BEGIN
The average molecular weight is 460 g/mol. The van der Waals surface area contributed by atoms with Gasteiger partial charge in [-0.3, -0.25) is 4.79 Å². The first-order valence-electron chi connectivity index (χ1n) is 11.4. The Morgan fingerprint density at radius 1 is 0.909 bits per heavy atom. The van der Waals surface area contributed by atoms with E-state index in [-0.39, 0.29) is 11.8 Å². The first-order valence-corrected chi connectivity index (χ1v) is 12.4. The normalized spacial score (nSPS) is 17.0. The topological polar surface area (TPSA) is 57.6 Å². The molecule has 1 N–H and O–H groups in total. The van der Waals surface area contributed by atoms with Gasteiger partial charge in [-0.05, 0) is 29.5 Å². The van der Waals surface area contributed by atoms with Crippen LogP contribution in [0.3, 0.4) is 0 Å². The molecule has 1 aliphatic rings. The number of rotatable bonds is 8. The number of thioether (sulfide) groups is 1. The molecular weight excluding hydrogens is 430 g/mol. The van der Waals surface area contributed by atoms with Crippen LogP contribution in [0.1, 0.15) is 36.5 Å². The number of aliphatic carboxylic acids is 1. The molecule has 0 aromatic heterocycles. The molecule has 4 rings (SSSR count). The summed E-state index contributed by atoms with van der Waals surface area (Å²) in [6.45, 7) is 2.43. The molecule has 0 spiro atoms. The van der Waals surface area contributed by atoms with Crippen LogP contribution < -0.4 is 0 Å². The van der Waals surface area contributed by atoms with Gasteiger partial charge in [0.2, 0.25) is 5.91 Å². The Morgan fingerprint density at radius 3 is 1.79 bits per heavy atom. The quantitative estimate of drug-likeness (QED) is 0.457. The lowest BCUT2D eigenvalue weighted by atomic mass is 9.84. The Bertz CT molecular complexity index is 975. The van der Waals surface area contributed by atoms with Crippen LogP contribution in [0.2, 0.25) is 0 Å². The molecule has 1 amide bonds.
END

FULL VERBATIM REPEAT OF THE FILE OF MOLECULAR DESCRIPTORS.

The average molecular weight is 460 g/mol. The van der Waals surface area contributed by atoms with Gasteiger partial charge in [-0.3, -0.25) is 4.79 Å². The first-order valence-electron chi connectivity index (χ1n) is 11.4. The Morgan fingerprint density at radius 1 is 0.909 bits per heavy atom. The van der Waals surface area contributed by atoms with E-state index in [-0.39, 0.29) is 11.8 Å². The first-order valence-corrected chi connectivity index (χ1v) is 12.4. The normalized spacial score (nSPS) is 17.0. The topological polar surface area (TPSA) is 57.6 Å². The molecule has 1 N–H and O–H groups in total. The van der Waals surface area contributed by atoms with Gasteiger partial charge in [-0.05, 0) is 29.5 Å². The van der Waals surface area contributed by atoms with Crippen LogP contribution in [0.3, 0.4) is 0 Å². The molecule has 1 aliphatic rings. The number of rotatable bonds is 8. The number of thioether (sulfide) groups is 1. The molecular weight excluding hydrogens is 430 g/mol. The van der Waals surface area contributed by atoms with Crippen LogP contribution in [0.1, 0.15) is 36.5 Å². The number of aliphatic carboxylic acids is 1. The molecule has 0 aromatic heterocycles. The molecule has 4 rings (SSSR count). The summed E-state index contributed by atoms with van der Waals surface area (Å²) in [6.45, 7) is 2.43. The molecule has 0 spiro atoms. The van der Waals surface area contributed by atoms with Crippen LogP contribution < -0.4 is 0 Å². The van der Waals surface area contributed by atoms with Gasteiger partial charge in [0.2, 0.25) is 5.91 Å². The Morgan fingerprint density at radius 3 is 1.79 bits per heavy atom. The quantitative estimate of drug-likeness (QED) is 0.457. The lowest BCUT2D eigenvalue weighted by atomic mass is 9.84. The Bertz CT molecular complexity index is 975. The van der Waals surface area contributed by atoms with Crippen LogP contribution in [0.2, 0.25) is 0 Å². The molecule has 1 amide bonds.